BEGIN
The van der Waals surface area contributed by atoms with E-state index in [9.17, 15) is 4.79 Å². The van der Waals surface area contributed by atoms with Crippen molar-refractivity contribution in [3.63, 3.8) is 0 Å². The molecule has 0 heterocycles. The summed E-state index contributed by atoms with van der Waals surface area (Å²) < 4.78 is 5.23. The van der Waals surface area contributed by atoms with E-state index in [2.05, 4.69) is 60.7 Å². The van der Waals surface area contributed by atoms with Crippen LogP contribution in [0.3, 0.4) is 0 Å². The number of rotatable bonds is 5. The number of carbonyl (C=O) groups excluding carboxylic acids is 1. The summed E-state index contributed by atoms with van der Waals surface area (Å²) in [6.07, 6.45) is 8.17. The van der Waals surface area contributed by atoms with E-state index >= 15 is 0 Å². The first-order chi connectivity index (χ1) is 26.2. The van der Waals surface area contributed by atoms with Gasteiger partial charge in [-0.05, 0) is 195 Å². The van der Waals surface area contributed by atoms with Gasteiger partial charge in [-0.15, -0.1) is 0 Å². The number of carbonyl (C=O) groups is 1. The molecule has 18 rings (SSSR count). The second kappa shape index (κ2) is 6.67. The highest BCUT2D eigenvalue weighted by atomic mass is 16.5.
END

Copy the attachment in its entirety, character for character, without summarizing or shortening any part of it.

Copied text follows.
The van der Waals surface area contributed by atoms with E-state index in [9.17, 15) is 4.79 Å². The van der Waals surface area contributed by atoms with Crippen molar-refractivity contribution in [3.63, 3.8) is 0 Å². The molecule has 0 heterocycles. The summed E-state index contributed by atoms with van der Waals surface area (Å²) < 4.78 is 5.23. The van der Waals surface area contributed by atoms with E-state index in [2.05, 4.69) is 60.7 Å². The van der Waals surface area contributed by atoms with Crippen LogP contribution in [0.3, 0.4) is 0 Å². The number of rotatable bonds is 5. The number of carbonyl (C=O) groups excluding carboxylic acids is 1. The summed E-state index contributed by atoms with van der Waals surface area (Å²) in [6.07, 6.45) is 8.17. The van der Waals surface area contributed by atoms with E-state index >= 15 is 0 Å². The first-order chi connectivity index (χ1) is 26.2. The van der Waals surface area contributed by atoms with Gasteiger partial charge in [-0.05, 0) is 195 Å². The van der Waals surface area contributed by atoms with Gasteiger partial charge in [-0.15, -0.1) is 0 Å². The number of carbonyl (C=O) groups is 1. The molecule has 18 rings (SSSR count). The second kappa shape index (κ2) is 6.67. The highest BCUT2D eigenvalue weighted by atomic mass is 16.5.